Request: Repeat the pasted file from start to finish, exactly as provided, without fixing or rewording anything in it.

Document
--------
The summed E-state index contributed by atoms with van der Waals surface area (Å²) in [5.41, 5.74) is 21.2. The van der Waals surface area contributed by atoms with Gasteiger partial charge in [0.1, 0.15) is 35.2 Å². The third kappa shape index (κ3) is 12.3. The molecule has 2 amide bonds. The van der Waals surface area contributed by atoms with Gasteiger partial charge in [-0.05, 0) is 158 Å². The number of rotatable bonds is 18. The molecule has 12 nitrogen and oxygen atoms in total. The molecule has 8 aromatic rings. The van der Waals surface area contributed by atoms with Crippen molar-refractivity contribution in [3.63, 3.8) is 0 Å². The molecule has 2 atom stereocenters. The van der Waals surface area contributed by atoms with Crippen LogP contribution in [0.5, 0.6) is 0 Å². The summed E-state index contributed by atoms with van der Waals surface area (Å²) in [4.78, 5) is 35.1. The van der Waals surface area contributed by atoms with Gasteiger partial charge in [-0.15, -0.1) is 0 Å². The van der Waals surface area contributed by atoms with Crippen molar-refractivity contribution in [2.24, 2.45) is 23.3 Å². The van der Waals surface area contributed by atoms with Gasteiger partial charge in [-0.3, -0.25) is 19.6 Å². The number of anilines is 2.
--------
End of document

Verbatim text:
The summed E-state index contributed by atoms with van der Waals surface area (Å²) in [5.41, 5.74) is 21.2. The van der Waals surface area contributed by atoms with Gasteiger partial charge in [0.1, 0.15) is 35.2 Å². The third kappa shape index (κ3) is 12.3. The molecule has 2 amide bonds. The van der Waals surface area contributed by atoms with Gasteiger partial charge in [-0.05, 0) is 158 Å². The number of rotatable bonds is 18. The molecule has 12 nitrogen and oxygen atoms in total. The molecule has 8 aromatic rings. The van der Waals surface area contributed by atoms with Crippen molar-refractivity contribution in [3.63, 3.8) is 0 Å². The molecule has 2 atom stereocenters. The van der Waals surface area contributed by atoms with Crippen LogP contribution in [0.5, 0.6) is 0 Å². The summed E-state index contributed by atoms with van der Waals surface area (Å²) in [4.78, 5) is 35.1. The van der Waals surface area contributed by atoms with Gasteiger partial charge in [-0.15, -0.1) is 0 Å². The van der Waals surface area contributed by atoms with Crippen molar-refractivity contribution in [2.24, 2.45) is 23.3 Å². The van der Waals surface area contributed by atoms with Gasteiger partial charge in [-0.3, -0.25) is 19.6 Å². The number of anilines is 2.